Alternatively, a 3D scanner can create a CAD design by scanning an existing object. Just as a flatbed scanner can create a digital file of a drawing on a piece of paper, a 3D scanner can create a digital file of a physical object.
No matter how it is created, once the CAD design exists it can be widely distributed just like any other computer file. One person can create a new object, email the design to his friend across the country, and the friend can print out an identical object.
3D Printing in Action
The mechanics of 3D printing are all well and good, but what can it actually be used for? This is a hard question to answer comprehensively. If in 1992, after describing the basics of computer networking, someone asked you what it could be used for, it is unlikely that you would have described Facebook, Twitter, or SETI@Home. Instead you may have described early websites like craigslist, or the home pages of print newspapers, or (if you were particularly forward thinking) a blog. While these early sites are not representative of everything that today’s maturing Internet has to offer, they do at least give someone an idea of what the Internet could be. Similarly, today’s examples of 3D printing will inevitably appear primitive in five, ten, or twenty years. However, they can be helpful to understand exactly what we are talking about.
As mentioned above, 3D printing can be used to create objects. At its most basic, 3D printing would allow you to design bookends that look like your face, or even custom action figures. 3D printing could be used to make simple machines like bicycles and skateboards. More elaborately, when combined with on-demand circuit board printing, 3D printing could be used to make simple household electronics like a custom remote control for your TV that is molded to fit your hand, with all of the buttons exactly where you want them. Industrial 3D printing is already used to make custom, fully functional prosthetic limbs.
This ability seems amazing today. Who could resist giving out exact replicas of their face to friends and family as gifts? What child (or adult, for that matter) would not enjoy the ability to summon toys they designed out of a computer and into their hands? What is to prevent you from making a toaster that squeezes into that oddly shaped nook in your kitchen? Why shouldn’t amputees have prosthetic limbs that match the rest of their body, or that have neon stripes with alternating flashing lights if they so desire?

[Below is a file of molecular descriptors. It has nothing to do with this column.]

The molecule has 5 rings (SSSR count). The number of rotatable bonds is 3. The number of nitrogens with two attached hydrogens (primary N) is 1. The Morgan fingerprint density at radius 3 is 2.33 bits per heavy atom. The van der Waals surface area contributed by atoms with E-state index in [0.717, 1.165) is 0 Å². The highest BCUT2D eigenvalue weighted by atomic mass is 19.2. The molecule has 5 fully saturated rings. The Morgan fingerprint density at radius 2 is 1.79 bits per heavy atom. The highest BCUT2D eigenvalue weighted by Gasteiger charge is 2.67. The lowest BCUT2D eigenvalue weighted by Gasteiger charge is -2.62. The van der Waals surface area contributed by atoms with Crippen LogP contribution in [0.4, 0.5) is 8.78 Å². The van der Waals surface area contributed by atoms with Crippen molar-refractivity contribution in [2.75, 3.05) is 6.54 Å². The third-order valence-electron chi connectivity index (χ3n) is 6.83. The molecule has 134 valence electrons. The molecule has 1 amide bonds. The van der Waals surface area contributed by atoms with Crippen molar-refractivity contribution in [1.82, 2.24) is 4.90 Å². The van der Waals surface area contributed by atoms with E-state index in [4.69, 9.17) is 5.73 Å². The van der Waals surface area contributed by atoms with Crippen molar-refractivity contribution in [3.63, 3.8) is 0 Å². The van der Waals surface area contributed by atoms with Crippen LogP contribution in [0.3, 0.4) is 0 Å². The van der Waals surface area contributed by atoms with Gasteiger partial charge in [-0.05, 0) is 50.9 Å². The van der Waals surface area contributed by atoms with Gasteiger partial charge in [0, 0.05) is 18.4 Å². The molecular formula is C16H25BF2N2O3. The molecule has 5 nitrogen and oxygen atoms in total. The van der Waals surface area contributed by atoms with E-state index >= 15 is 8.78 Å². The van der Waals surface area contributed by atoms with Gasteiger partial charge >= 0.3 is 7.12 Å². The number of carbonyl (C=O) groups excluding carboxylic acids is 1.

Yet, this amazing ability is also vulnerable to restriction through intellectual property law. Artists may fear that their copyright-protected sculptures will be replicated without permission. Toy companies will see trademark and copyright violations in toys flowing from 3D printers. The new toaster or prosthetic arm may infringe on innumerable patents.
No one suggests that these concerns are unwarranted. After all, the ability to copy and replicate is the ability to infringe on copyright, patent, and trademark. But the ability to copy and replicate is also the ability to create, expand upon, and innovate. Just as with the printing press, the copy machine, and the personal computer before it, some people will see 3D printing as a disruptive threat. Similarly, just as with the printing press, the copy machine, and the personal computer, some people will see 3D printing as a groundbreaking tool to spread creativity and knowledge. It is critical that those who fear not stop those who are inspired.
Using 3D Printing
Intellectual property law is varied and complex, as are the potential uses for 3D printing. The easiest way to consider the possible impact that intellectual property law could have on 3D printing is to consider a few different use scenarios.[†]
Creating Original Products
Intuitively, creating original products would create the fewest intellectual property conflicts. After all, the user is creating his or her own 3D object.
In the world of copyright law, this intuition is correct. When a child in Seattle writes an ode to his pet dog, that work is protected by copyright. If, two years later, another child in Atlanta writes an identical ode to her pet dog (unaware of the first ode), the second work is also protected by copyright. This is possible because copyright allows for independent creation, even if the same work was independently created twice (or even more than twice). While a work must be original in order to receive copyright protection, the work does not need to be unique in the world.
However, and relevantly for reproducing 3D objects, patent law does have a novelty requirement. Patent law does not allow for parallel creation. Once an invention is patented every unauthorized reproduction of that invention is an infringement, whether the reproducer is aware of the original invention or not.
Historically, this distinction has not been particularly problematic. Copyright protects many works that are long and complex, and can take the form of a variety of expressions. As a result, it was relatively unlikely that two people would create exactly the same work without the second copying the first. In contrast, many people working on a practical problem at the same time may create similar solutions. For patents to be worthwhile, they had to cover all identical devices, no matter how they were developed. It was assumed that parties vying for a patent were sophisticated and would do a patent search before trying to solve a problem. Everyone playing the game understood that it was a race to file, and took necessary precautions.